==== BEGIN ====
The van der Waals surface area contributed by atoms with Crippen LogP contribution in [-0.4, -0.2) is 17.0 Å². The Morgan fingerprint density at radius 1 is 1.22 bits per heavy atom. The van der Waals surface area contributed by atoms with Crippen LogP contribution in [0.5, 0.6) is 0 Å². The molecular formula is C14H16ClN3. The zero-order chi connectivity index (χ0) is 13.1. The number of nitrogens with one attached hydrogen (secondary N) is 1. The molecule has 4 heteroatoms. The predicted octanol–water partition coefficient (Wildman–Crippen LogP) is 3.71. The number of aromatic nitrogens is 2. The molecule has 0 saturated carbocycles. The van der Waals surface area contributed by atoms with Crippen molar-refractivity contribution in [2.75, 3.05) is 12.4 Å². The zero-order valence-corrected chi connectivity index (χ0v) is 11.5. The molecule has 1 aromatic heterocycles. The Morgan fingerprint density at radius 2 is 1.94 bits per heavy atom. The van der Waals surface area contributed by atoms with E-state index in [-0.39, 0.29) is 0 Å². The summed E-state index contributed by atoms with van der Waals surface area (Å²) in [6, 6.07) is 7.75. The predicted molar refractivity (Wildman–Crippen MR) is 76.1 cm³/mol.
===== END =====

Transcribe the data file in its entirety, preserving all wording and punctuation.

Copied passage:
The van der Waals surface area contributed by atoms with Crippen LogP contribution in [-0.4, -0.2) is 17.0 Å². The Morgan fingerprint density at radius 1 is 1.22 bits per heavy atom. The van der Waals surface area contributed by atoms with Crippen LogP contribution in [0.5, 0.6) is 0 Å². The molecular formula is C14H16ClN3. The zero-order chi connectivity index (χ0) is 13.1. The number of nitrogens with one attached hydrogen (secondary N) is 1. The molecule has 4 heteroatoms. The predicted octanol–water partition coefficient (Wildman–Crippen LogP) is 3.71. The number of aromatic nitrogens is 2. The molecule has 0 saturated carbocycles. The van der Waals surface area contributed by atoms with Crippen molar-refractivity contribution in [2.75, 3.05) is 12.4 Å². The zero-order valence-corrected chi connectivity index (χ0v) is 11.5. The molecule has 1 aromatic heterocycles. The Morgan fingerprint density at radius 2 is 1.94 bits per heavy atom. The van der Waals surface area contributed by atoms with E-state index in [-0.39, 0.29) is 0 Å². The summed E-state index contributed by atoms with van der Waals surface area (Å²) in [6, 6.07) is 7.75. The predicted molar refractivity (Wildman–Crippen MR) is 76.1 cm³/mol.